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I'm curious if Ubuntu "pins" minor Python versions for each of its releases. Looking at the package details for python3 in Focal, compared to other LTS releases, e.g. Bionic seems to be sticking to Python 3.6. Is this documented anywhere to be true? Or is it just the status quo at the moment? Or am I misunderstanding Ubuntu packages?

I did find a related question, but not quite in the same vein so it didn't answer my question: Pin Python minor version in Ubuntu 18.04.4 LTS

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Your understanding is accurate.

A release of Ubuntu sticks with the same 3.x release of Python for the entire life of that Ubuntu release. Ubuntu 18.04 (Bionic) will indeed stick to Python 3.6 until Bionic reaches EOL in 2028.

  • Ubuntu 20.04 = Python 3.8
  • Ubuntu 22.04 = Python 3.10

Sticking to a single version for the life of the release of Ubuntu is the way that Debian-based distros have worked for over 20 years: With a couple exceptions, all software uses a single common set of dependencies. Only security patches and bugfixes that don't break the common set are pushed after release. New versions tend to break that common set of dependencies, so new versions await the next release. That's one of the reasons that Ubuntu releases anew every six months.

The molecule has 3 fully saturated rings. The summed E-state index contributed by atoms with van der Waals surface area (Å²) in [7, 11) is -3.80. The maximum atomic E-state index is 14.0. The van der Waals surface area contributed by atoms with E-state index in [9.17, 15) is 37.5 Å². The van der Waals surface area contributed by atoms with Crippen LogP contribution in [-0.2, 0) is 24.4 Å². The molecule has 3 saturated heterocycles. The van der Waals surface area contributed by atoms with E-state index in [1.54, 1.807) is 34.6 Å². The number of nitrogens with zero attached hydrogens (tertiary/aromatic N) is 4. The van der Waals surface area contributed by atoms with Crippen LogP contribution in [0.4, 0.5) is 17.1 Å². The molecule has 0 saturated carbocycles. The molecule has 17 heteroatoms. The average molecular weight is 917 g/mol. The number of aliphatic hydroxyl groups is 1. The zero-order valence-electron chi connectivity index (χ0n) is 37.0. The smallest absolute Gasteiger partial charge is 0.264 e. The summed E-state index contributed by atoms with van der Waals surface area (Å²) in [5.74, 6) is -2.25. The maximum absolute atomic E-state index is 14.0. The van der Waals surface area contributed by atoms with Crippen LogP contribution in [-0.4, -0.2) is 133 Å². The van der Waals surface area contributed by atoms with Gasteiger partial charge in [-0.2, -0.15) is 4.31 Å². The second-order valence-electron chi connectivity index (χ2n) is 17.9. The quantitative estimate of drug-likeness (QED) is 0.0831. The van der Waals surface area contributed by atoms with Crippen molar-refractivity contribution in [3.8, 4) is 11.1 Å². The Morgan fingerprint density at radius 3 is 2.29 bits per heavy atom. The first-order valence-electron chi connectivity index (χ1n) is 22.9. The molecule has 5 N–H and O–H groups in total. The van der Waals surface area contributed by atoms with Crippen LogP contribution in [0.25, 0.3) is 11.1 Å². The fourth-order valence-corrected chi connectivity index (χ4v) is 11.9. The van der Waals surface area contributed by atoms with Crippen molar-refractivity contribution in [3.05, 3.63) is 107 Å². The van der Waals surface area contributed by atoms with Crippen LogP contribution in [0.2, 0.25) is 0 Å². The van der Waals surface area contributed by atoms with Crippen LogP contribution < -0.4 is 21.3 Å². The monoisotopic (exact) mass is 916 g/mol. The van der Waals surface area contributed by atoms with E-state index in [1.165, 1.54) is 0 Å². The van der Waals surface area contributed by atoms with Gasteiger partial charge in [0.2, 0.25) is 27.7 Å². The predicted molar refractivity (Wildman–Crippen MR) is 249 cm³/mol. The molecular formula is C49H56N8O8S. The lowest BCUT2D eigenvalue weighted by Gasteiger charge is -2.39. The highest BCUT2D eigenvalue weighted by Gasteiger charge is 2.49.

Many distros, including Ubuntu, use a lot of Python under the hood. Changing the Python version can break things. Example: This site is soaked in the tears of folks who broke apt by changing their version of Python.

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    Very good: "soaked in the tears"! No one should play around with python versions in Ubuntu (and most other distros)
    – kanehekili
    Aug 18 at 0:06
  • Very insightful +1. Can I somehow see which version of python, or any package, is pinned in my system?
    – Jos
    Aug 18 at 12:09
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    Well, a 'pin' actually has a definition different from your use, which is why I did not use that term. Apt will happily tell you what versions of any particular package you have installed on your release of Ubuntu. See man apt-cache for lots of information about version information.
    – user535733
    Aug 18 at 16:58
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    @user535733 You don't need apt-cache, you can simply use apt, i.e. apt show python3 and check the "Version" line.
    – wjandrea
    Aug 18 at 17:39
  • @user535733 Cool, looks like it's implicitly documented here: wiki.ubuntu.com/StableReleaseUpdates
    – wjandrea
    Aug 18 at 18:21

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